Medical Negligence Case Studies
Many Law Firms state they cover Medical Negligence Cases but in fact, this is a very specialised area and there only a few law firms in the country that can say that they are experts in this area – we are one of them. Below are just a few cases we have settled. If you would like to discuss in more details, please do not hesitate to give us a call.
Delayed Diagnosis of Breast Cancer
James McSweeney Solicitors recently acted for the victim of a delayed diagnosis of breast cancer. The matter was very hard fought by the Defendants who appeared to be trying to drag the case out even though there was very clear evidence of negligence on the part of the doctors involved. The way the Doctors chose to defend the action, in spite of irrefutable evidence of negligence, resulted in our Client making a formal claim for Aggravated Damages. This is still quite rare in Ireland. Aggravated Damages can be awarded by the Court as compensation for egregious or exceptionally bad behaviour by the Defendants in the way they go about defending the case. In the end the Defendants withdrew their formal Defence and admitted Liability for our Clients injuries, but only at the last second and just before the case was to be heard in Court. The case settled for a considerable sum in Damages and, as part of the Settlement, the Defendants issued a formal written apology. Every year a considerable number of people suffer as a result of this kind of negligence. The consequences are serious for the victim, especially when there is a delayed diagnosis of Cancer. Remember that there is a time limit of two years from the date of the negligent event with few exceptions. If you feel that you have been the victim of such negligence then you should seek legal advice as soon as possible.
Irish statistics show that breast cancer is the leading cause of cancer in women with 2500 cases diagnosed every year. The numbers are such that there is a nationwide screening system in place and there is no excuse for a doctor who chooses not to follow he published guidelines.
For further information on the GP referral guidelines please follow the following link. If you are worried about any physical changes that you have noticed, your GP should follow these guidelines and get you to the relevant support and investigation unit within the time limits set out here:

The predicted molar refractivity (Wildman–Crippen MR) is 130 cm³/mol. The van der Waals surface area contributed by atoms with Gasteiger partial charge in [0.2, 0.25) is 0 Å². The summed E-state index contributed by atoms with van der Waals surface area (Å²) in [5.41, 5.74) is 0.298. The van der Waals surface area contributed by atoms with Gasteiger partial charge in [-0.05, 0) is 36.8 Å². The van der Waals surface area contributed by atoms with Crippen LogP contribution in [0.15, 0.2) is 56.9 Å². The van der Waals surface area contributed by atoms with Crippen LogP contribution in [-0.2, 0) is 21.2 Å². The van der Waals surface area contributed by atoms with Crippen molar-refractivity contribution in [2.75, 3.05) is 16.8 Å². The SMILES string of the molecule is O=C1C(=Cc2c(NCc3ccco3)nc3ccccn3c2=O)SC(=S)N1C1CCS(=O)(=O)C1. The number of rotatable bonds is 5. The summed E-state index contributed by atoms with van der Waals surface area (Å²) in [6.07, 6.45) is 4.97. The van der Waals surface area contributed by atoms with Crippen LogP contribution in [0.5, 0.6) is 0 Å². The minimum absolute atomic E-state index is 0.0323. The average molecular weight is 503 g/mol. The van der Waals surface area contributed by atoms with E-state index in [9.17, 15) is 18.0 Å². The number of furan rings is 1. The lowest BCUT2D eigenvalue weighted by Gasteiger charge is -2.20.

3rd Degree Perineal
Emma Meagher Solicitor has recently secured settlement of a six figure sum for a young woman who suffered an undiagnosed 3rd degree perineal tear while giving birth to her baby girl.
Our clients baby was in the occiput posterior position (baby’s head was against the Mum’s back) and weighed over 4kg. These are both risk factors which medical practitioners should identify when advising a patient whether or not they need a caesarean. These risk factors were never discussed with our client.
On the 1st July 2011 our client went into labour, she soon got into difficulties as the baby’s head was in the incorrect position for delivery. Instead of rotating the head, the baby’s head was dragged through the birth canal with a curved forceps. When a baby is in the OC position the posterior of the baby’s back is usually extended straight along the mother’s spine. When the baby’s back is extended is often pushes the baby’s chin up making the baby’s head seem larger. This procedure with the curved forceps damaged the mother’s local soft tissue and led to our client suffering a 3rd degree tear leading to her anal sphincter. The Doctor failed to notice the tear and therefore failed to suture and repair it. Due to the tear not being immediately repaired our client suffered from faecal incontinence and infection.